I’ve watched the scene unfold at least a thousand times. (It seems like it anyway.) A family is meeting up with grandma and grandpa. The children see their grandparents off in the distance and make a beeline. Soon swallowed in their grandparents’ embrace, glee erupts and giggles abound. What a sight. My attention is quickly diverted, however, when the parents arrive on the scene muttering, “What about us? We’re here too!”
Oh, how we love our grandchildren, and rightly so. But we must never forget that our responsibility is not exclusive to them. We are called to disciple the generations, and that includes our grown children.
The parents of our grandchildren carry the huge and weighty responsibility of shepherding the hearts of our grandchildren. The Bible is clear on this point. Parents are to be the primary disciple-makers of their children.
We’ve been there. Haven’t we? There was a time not so long ago when we were the parents – juggling marriage responsibilities, work obligations, calendar commitments, and routine chores while trying to carry out this great responsibility.
The “Now” of Parenting
For our grown children, the ones sitting in the “parent” seat now, I am convinced the work is even harder. In addition to juggling all the things that come with being a grown-up, they are faced with discipling the hearts of their children in a culture far different from the one that existed when we were doing the parenting.
In an increasingly secularized culture where the boundaries of right and wrong have all but disappeared, the parents of our grandchildren must steer tender hearts through desensitizing music, movies, and video games. They also must maneuver the internet, legalized drugs, and sex trafficking. And add to this that our children must journey through sexual identity confusion and all that comes with it as part of their parenting.
Without question, Satan is on the attack. He wants our families.
We must pray – intentionally, thoughtfully, specifically for the parents of our grandchildren as they carry out their task.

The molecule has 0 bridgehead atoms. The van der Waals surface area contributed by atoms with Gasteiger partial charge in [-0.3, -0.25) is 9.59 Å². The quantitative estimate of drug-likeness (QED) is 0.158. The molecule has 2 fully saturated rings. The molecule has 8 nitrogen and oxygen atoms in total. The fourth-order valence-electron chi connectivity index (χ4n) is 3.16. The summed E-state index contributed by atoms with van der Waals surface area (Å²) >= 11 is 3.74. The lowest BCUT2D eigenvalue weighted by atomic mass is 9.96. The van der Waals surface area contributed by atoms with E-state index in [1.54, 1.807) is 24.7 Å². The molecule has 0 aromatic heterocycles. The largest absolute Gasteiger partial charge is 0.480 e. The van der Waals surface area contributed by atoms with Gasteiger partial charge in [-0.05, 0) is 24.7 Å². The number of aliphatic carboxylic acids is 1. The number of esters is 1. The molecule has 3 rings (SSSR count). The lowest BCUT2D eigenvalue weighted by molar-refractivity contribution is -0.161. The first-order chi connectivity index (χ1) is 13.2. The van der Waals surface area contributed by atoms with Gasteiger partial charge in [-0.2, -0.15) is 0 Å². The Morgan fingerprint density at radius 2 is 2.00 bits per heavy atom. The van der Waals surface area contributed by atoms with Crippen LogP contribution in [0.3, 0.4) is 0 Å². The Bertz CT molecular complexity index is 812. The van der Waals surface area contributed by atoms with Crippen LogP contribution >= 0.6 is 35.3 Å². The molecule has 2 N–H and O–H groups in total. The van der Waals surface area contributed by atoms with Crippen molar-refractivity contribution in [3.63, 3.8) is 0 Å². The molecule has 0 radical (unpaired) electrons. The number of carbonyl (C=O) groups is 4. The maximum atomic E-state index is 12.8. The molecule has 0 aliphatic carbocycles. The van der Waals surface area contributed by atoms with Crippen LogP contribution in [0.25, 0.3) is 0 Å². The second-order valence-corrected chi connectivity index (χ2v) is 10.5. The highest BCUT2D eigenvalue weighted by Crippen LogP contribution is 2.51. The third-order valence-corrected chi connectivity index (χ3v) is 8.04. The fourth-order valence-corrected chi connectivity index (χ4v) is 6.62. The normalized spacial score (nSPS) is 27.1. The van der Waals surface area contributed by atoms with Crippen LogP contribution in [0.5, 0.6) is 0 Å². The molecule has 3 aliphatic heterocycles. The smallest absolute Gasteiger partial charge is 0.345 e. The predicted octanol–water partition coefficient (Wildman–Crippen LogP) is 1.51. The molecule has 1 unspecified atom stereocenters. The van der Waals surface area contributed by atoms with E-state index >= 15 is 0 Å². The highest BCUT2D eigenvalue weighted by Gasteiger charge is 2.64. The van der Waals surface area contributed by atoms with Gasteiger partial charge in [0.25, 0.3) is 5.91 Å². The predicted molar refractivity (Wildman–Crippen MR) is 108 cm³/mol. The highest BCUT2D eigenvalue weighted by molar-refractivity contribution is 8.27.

5 Prayers for the Parents of Our Grandchildren
Fervently pray for your adult child’s walk with God. Pray that they would develop a heart for him and his Word. Ask God to help them live according to biblical priorities and grow in wisdom, discernment, and understanding of his purpose for their life.
Plead for your adult child’s protection from the evil one, and that they would have the strength to resist. The battle is fierce, and the enemy relentless.
Pray that your children, the parents of your grandchildren, would be blessed with physical health. They need energy, strength, and stamina to go the distance.
Cry out for the purity of your adult children. Ask God to keep them from all sexual pollution and temptation.
Pray, also, that they would experience financial stability and survive tough times.
May the parents of our grandchildren never have to “go it alone” in the weighty work to which they are called.
Ask God to surround them with others who will point them toward him. Pray for your adult children to have godly friends, mentors, and neighbors. Ask also that they will develop and maintain strong, healthy relationships.
Prayers for emotional health and stability are often overlooked. Ask God to bless your adult children with a sound mind. Pray that he would pluck any worries from their minds and help them let go of all difficult past experiences.
Entreat the Lord to remind your children that because of his forgiveness and grace, any moment can be a “start over” moment.
And let’s not neglect praying for our adult children in the duties and responsibilities of their parental role.
Pray that they would develop a biblical worldview and shepherd the hearts of their children with grace. Ask God to help these primary disciple-makers teach the word, share their faith, and be an example of godly living. Plead for their marriages, their family dynamics, and their communication. Pray they would understand the power of their words.
May our grown children (the parents of our grandchildren) never feel left out or alone but encouraged and supported by us as they do the heavy-lifting of shepherding our grandchildren.